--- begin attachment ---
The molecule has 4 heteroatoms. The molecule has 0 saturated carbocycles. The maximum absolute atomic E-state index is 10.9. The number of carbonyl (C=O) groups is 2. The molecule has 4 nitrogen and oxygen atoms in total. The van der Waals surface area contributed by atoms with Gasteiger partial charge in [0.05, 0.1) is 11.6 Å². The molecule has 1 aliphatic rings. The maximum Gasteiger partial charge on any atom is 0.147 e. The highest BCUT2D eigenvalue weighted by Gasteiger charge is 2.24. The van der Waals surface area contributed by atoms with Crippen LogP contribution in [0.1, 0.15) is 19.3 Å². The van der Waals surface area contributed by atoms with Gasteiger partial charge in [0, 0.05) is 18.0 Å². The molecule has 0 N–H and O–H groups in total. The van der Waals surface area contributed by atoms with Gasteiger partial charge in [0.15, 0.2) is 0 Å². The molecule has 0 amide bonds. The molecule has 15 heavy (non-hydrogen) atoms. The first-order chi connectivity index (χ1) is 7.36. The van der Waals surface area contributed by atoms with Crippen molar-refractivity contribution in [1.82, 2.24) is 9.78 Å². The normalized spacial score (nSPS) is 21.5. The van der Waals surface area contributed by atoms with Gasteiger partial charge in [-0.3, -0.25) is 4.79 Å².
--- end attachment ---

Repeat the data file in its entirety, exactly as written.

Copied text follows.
The molecule has 4 heteroatoms. The molecule has 0 saturated carbocycles. The maximum absolute atomic E-state index is 10.9. The number of carbonyl (C=O) groups is 2. The molecule has 4 nitrogen and oxygen atoms in total. The van der Waals surface area contributed by atoms with Gasteiger partial charge in [0.05, 0.1) is 11.6 Å². The molecule has 1 aliphatic rings. The maximum Gasteiger partial charge on any atom is 0.147 e. The highest BCUT2D eigenvalue weighted by Gasteiger charge is 2.24. The van der Waals surface area contributed by atoms with Crippen LogP contribution in [0.1, 0.15) is 19.3 Å². The van der Waals surface area contributed by atoms with Gasteiger partial charge in [0, 0.05) is 18.0 Å². The molecule has 0 N–H and O–H groups in total. The van der Waals surface area contributed by atoms with Gasteiger partial charge in [0.15, 0.2) is 0 Å². The molecule has 0 amide bonds. The molecule has 15 heavy (non-hydrogen) atoms. The first-order chi connectivity index (χ1) is 7.36. The van der Waals surface area contributed by atoms with Crippen molar-refractivity contribution in [1.82, 2.24) is 9.78 Å². The normalized spacial score (nSPS) is 21.5. The van der Waals surface area contributed by atoms with Gasteiger partial charge in [-0.3, -0.25) is 4.79 Å².